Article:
Toronto fans were ready Friday night and you could feel a buzz in the ACC like it was, oh I don’t know, opening night!

The Cavaliers did win a nail bitter, 94-91 and it was a defensive struggle that made an early October match-up look more like a playoff battle in May.

“Specifically on the defensive side, I thought we did exceptionally well,” Patrick Patterson said after the game. “Granted, they missed a bunch of shots, but I thought our communication, finishing plays with the rebound and just talking overall whether it was guarding our man or just help-side defence, I thought we did a pretty good job. Offensively, we just missed a bunch of shots we normally make.

“Defensive side of the ball, I think that is the only positive thing you can take away. Just our effort and our energy on that side.”

The Raptors did miss a few shots that if they made them maybe they would have gotten the “W”.

“Some of the same shots we missed, I know we’re going to make,” head coach Dwayne Casey said in his post-game comments. “There’s no consolation, they beat us. We’ve got to continue to believe in our offensive shots. Those are the same shots we’re going to make, but we have to take care of the ball. We can’t have 18 turnovers because it’s a jailbreak against that team.”

One big positive was DeMar DeRozan who had scored 40 points in the Pistons game and added 32 against the Cavaliers. His 72 point total for the first two games of the season is a new club record.

He averaged 23.5-points a game last season and is on pace to push that to an even higher average.

However one problem which has cropped up in the first two games of the season is three-point shooting where they have shot just 7-for-34.

A lot of that has to do with the extended absence of power forward Jared Sullinger who signed a one year free agent deal with the Raptors after spending the first four years of his career with the Boston Celtics.

Sullinger was supposed to fill the void of outside shooting, but he will not make his debut until February since he has a broken bone in his left foot suffered in the first preseason game of the year.

Sullinger should make a huge difference in the second half of the season and the playoffs for the Raptors.

However, it’s only two games down with another 80 to go before the playoffs begin and like last year, the 82-game regular season is just a glorified preseason schedule. Monday night’s game against the Nuggets should only serve to emphasize that fact.

This Raptors team has been built for a long playoff run, so don’t worry, time will fly, and April will come soon enough. In the meantime, enjoy the ride.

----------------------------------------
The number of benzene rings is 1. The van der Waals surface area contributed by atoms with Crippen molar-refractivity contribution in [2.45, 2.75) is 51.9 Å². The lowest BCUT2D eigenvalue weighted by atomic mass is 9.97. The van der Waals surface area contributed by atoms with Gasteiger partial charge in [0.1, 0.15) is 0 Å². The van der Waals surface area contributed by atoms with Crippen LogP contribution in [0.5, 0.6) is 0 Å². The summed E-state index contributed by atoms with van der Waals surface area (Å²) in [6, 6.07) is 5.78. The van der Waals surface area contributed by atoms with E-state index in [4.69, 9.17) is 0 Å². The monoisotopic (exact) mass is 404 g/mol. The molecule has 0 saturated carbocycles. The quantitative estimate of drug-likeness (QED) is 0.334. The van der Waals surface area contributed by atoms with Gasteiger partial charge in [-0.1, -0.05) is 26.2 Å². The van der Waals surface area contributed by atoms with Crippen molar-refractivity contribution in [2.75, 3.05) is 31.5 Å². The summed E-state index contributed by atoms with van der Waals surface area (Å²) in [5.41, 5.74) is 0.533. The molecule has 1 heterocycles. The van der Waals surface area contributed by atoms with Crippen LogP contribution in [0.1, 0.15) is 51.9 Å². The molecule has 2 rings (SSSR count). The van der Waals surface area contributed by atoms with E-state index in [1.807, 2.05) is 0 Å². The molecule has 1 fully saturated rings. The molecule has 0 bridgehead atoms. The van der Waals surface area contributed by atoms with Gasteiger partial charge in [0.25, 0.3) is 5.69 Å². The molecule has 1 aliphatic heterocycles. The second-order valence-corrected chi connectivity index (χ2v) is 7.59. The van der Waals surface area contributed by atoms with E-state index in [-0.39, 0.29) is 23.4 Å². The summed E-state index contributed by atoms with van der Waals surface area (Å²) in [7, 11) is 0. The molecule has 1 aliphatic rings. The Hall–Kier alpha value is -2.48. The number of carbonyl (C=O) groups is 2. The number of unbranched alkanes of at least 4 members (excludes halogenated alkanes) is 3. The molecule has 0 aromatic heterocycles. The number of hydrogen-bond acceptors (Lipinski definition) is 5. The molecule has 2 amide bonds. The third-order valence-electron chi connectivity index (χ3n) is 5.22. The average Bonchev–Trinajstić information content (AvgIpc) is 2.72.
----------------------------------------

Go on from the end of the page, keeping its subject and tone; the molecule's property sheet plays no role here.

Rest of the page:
DeMar DeRozan & Frank McLeanVeteran journalist Frank McLean has covered nearly every Raptors game in Toronto since their inaugural season at the Skydome back in 1995-96. He has seen it all. The good, the bad and the really bad and he is one of the very few journalists in Toronto that has kept coming back for more.

Featured image courtesy of Paul Saini
Instagram: and  @paul_saini





Raptors Draft Double-Double Machine Pascal Siakam 27th Overall

By Frank McLean

With all the hype of the Raptors having the ninth pick overall as a result of a deal with New York that saw GM Masai Ujiri dump Andrea Bargnani on the Knicks, it’s easy to forget still they had a first round draft pick of their own this year.

At 27th overall, Toronto took sophomore forward Pascal Siakam from New Mexico State University.

Siakam is a double-double machine and this past season he led all Division One schools with 27 and ranked in the top ten in rebounds. The native of Cameroon averaged 20.2 points, 11.6 rebounds and 2.2 blocks last season. He also received Honorable Mention All-American from Associated Press and was the Western Athletic Conference Player of the year.

His scouting report says he is very long, athletic and quick off the floor. He is a great rebounder and shot blocker with a range of 15-feet. Draft Express describes him as,

A 6’10” power forward with an imposing 7’3” wingspan, Siakam has several physical tools that give him a solid foundation as a draft prospect. In addition to his measurables, he has a motor that rarely stops along with great speed and agility to boot that allows him to move around the court with ease.

Siakim had a bit of a Canadian connection at New Mexico State. His coach Paul Wier was a point guard at York University in Toronto and was also head basketball coach at Don Bosco High School in Toronto.

The Raptors worked out Siakam in Buffalo, New York the same day they worked out Poeltl. Just like Poeltl, his visa could let enter Canada with no problems, but he would not be able to get back into the United States.

Siakam and Poeltl both have two years NCAA experience which gives them a chance to get minutes with the Raptors, but don’t be surprised if they end up with the Raptors 905 in Mississauga. However, as we saw with Norman Powell this past season, if you show you can play, Dwane Casey will give you a shot with the big club.



DeMar DeRozan & Frank McLeanVeteran journalist Frank McLean has covered nearly every Raptors game in Toronto since their inaugural season at the Skydome back in 1995-96. He has seen it all. The good, the bad and the really bad and he is one of the very few journalists in Toronto that has kept coming back for more.






NBA Toronto Raptors Jakob Poetl

Raptors Get Their Man In Jakob Poeltl

By Frank McLean

The Toronto Raptors got the guy they wanted in the NBA draft Thursday night. With the ninth pick in the first round they took a seven foot Austrian named Jakob Poeltl.

Pronounced (Ya-hib Pert-l) his name is going be a nightmare for radio and television sports casters, but at forward, he is what the team is looking for.